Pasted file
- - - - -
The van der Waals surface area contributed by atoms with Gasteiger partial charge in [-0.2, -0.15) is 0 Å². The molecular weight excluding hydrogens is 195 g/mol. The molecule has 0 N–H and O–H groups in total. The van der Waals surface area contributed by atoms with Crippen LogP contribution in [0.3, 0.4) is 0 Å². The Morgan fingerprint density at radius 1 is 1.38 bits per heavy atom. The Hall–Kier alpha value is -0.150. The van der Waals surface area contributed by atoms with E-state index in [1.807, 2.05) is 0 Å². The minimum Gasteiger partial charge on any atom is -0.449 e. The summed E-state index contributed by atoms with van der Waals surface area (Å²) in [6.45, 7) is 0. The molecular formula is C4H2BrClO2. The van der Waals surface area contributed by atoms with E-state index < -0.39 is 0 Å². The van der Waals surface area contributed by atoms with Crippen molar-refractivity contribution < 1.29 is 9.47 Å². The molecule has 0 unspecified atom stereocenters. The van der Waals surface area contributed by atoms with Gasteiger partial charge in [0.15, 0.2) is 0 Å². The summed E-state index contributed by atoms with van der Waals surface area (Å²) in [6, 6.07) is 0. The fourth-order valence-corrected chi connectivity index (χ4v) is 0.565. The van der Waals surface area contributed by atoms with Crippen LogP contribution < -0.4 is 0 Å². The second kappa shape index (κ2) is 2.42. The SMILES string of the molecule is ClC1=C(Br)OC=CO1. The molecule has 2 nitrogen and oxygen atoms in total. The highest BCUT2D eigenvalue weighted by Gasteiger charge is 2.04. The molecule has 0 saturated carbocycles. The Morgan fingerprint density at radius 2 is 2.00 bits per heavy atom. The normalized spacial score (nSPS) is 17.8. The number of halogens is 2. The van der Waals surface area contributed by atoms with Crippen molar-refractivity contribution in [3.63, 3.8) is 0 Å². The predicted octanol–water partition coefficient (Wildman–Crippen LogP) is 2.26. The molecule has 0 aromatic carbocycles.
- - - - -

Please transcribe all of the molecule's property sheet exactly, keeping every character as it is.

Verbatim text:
The van der Waals surface area contributed by atoms with Gasteiger partial charge in [-0.2, -0.15) is 0 Å². The molecular weight excluding hydrogens is 195 g/mol. The molecule has 0 N–H and O–H groups in total. The van der Waals surface area contributed by atoms with Crippen LogP contribution in [0.3, 0.4) is 0 Å². The Morgan fingerprint density at radius 1 is 1.38 bits per heavy atom. The Hall–Kier alpha value is -0.150. The van der Waals surface area contributed by atoms with E-state index in [1.807, 2.05) is 0 Å². The minimum Gasteiger partial charge on any atom is -0.449 e. The summed E-state index contributed by atoms with van der Waals surface area (Å²) in [6.45, 7) is 0. The molecular formula is C4H2BrClO2. The van der Waals surface area contributed by atoms with E-state index < -0.39 is 0 Å². The van der Waals surface area contributed by atoms with Crippen molar-refractivity contribution < 1.29 is 9.47 Å². The molecule has 0 unspecified atom stereocenters. The van der Waals surface area contributed by atoms with Gasteiger partial charge in [0.15, 0.2) is 0 Å². The summed E-state index contributed by atoms with van der Waals surface area (Å²) in [6, 6.07) is 0. The fourth-order valence-corrected chi connectivity index (χ4v) is 0.565. The van der Waals surface area contributed by atoms with Crippen LogP contribution < -0.4 is 0 Å². The second kappa shape index (κ2) is 2.42. The SMILES string of the molecule is ClC1=C(Br)OC=CO1. The molecule has 2 nitrogen and oxygen atoms in total. The highest BCUT2D eigenvalue weighted by Gasteiger charge is 2.04. The molecule has 0 saturated carbocycles. The Morgan fingerprint density at radius 2 is 2.00 bits per heavy atom. The normalized spacial score (nSPS) is 17.8. The number of halogens is 2. The van der Waals surface area contributed by atoms with Crippen molar-refractivity contribution in [3.63, 3.8) is 0 Å². The predicted octanol–water partition coefficient (Wildman–Crippen LogP) is 2.26. The molecule has 0 aromatic carbocycles.